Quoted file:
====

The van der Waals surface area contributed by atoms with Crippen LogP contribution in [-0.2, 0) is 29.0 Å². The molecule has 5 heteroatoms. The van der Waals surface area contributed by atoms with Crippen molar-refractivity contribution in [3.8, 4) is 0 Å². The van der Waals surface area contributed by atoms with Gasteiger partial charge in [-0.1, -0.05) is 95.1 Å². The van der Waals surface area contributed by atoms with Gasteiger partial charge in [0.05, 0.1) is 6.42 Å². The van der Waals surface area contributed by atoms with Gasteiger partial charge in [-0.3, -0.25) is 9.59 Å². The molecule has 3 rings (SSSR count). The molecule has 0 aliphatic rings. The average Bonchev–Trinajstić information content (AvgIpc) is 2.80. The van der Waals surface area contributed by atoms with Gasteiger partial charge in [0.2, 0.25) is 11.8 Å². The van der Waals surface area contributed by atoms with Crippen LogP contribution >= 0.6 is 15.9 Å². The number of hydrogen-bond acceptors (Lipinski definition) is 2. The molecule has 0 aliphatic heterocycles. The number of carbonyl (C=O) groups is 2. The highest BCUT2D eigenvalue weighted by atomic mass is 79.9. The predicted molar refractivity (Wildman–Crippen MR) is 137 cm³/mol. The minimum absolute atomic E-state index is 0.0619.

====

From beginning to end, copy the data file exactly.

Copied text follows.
The van der Waals surface area contributed by atoms with Crippen LogP contribution in [-0.2, 0) is 29.0 Å². The molecule has 5 heteroatoms. The van der Waals surface area contributed by atoms with Crippen molar-refractivity contribution in [3.8, 4) is 0 Å². The van der Waals surface area contributed by atoms with Gasteiger partial charge in [-0.1, -0.05) is 95.1 Å². The van der Waals surface area contributed by atoms with Gasteiger partial charge in [0.05, 0.1) is 6.42 Å². The van der Waals surface area contributed by atoms with Gasteiger partial charge in [-0.3, -0.25) is 9.59 Å². The molecule has 3 rings (SSSR count). The molecule has 0 aliphatic rings. The average Bonchev–Trinajstić information content (AvgIpc) is 2.80. The van der Waals surface area contributed by atoms with Gasteiger partial charge in [0.2, 0.25) is 11.8 Å². The van der Waals surface area contributed by atoms with Crippen LogP contribution >= 0.6 is 15.9 Å². The number of hydrogen-bond acceptors (Lipinski definition) is 2. The molecule has 0 aliphatic heterocycles. The number of carbonyl (C=O) groups is 2. The highest BCUT2D eigenvalue weighted by atomic mass is 79.9. The predicted molar refractivity (Wildman–Crippen MR) is 137 cm³/mol. The minimum absolute atomic E-state index is 0.0619.